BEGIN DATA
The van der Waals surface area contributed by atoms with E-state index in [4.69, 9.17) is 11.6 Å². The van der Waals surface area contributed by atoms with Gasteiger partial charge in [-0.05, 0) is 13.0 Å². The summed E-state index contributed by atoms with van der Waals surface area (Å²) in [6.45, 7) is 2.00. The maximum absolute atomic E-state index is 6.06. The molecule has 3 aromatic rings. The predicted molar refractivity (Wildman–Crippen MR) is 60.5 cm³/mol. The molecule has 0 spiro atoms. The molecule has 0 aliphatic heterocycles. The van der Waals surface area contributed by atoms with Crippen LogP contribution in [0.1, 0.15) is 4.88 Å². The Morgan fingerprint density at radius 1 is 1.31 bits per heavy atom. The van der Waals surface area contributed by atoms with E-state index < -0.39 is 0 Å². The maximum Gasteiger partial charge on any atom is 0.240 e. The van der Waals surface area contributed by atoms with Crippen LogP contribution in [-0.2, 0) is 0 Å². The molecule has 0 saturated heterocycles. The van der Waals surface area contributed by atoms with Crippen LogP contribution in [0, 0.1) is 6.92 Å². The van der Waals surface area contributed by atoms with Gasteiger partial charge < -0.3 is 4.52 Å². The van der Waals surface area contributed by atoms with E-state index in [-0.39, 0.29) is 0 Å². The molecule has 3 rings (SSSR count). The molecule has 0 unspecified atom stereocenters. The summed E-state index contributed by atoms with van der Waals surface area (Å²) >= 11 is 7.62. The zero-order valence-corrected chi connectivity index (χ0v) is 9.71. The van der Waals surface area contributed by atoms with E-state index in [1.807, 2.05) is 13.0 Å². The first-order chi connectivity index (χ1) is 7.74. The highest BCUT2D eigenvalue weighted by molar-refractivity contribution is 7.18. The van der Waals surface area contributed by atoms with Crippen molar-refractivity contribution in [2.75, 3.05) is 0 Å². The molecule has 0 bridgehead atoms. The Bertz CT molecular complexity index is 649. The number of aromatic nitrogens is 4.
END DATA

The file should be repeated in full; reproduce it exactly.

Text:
The van der Waals surface area contributed by atoms with E-state index in [4.69, 9.17) is 11.6 Å². The van der Waals surface area contributed by atoms with Gasteiger partial charge in [-0.05, 0) is 13.0 Å². The summed E-state index contributed by atoms with van der Waals surface area (Å²) in [6.45, 7) is 2.00. The maximum absolute atomic E-state index is 6.06. The molecule has 3 aromatic rings. The predicted molar refractivity (Wildman–Crippen MR) is 60.5 cm³/mol. The molecule has 0 spiro atoms. The molecule has 0 aliphatic heterocycles. The van der Waals surface area contributed by atoms with Crippen LogP contribution in [0.1, 0.15) is 4.88 Å². The Morgan fingerprint density at radius 1 is 1.31 bits per heavy atom. The van der Waals surface area contributed by atoms with E-state index < -0.39 is 0 Å². The maximum Gasteiger partial charge on any atom is 0.240 e. The van der Waals surface area contributed by atoms with Crippen LogP contribution in [-0.2, 0) is 0 Å². The molecule has 0 saturated heterocycles. The van der Waals surface area contributed by atoms with Crippen LogP contribution in [0, 0.1) is 6.92 Å². The van der Waals surface area contributed by atoms with Gasteiger partial charge < -0.3 is 4.52 Å². The van der Waals surface area contributed by atoms with E-state index in [-0.39, 0.29) is 0 Å². The molecule has 3 rings (SSSR count). The molecule has 0 unspecified atom stereocenters. The summed E-state index contributed by atoms with van der Waals surface area (Å²) >= 11 is 7.62. The zero-order valence-corrected chi connectivity index (χ0v) is 9.71. The van der Waals surface area contributed by atoms with E-state index in [1.807, 2.05) is 13.0 Å². The first-order chi connectivity index (χ1) is 7.74. The highest BCUT2D eigenvalue weighted by molar-refractivity contribution is 7.18. The van der Waals surface area contributed by atoms with Crippen molar-refractivity contribution in [2.75, 3.05) is 0 Å². The molecule has 0 bridgehead atoms. The Bertz CT molecular complexity index is 649. The number of aromatic nitrogens is 4.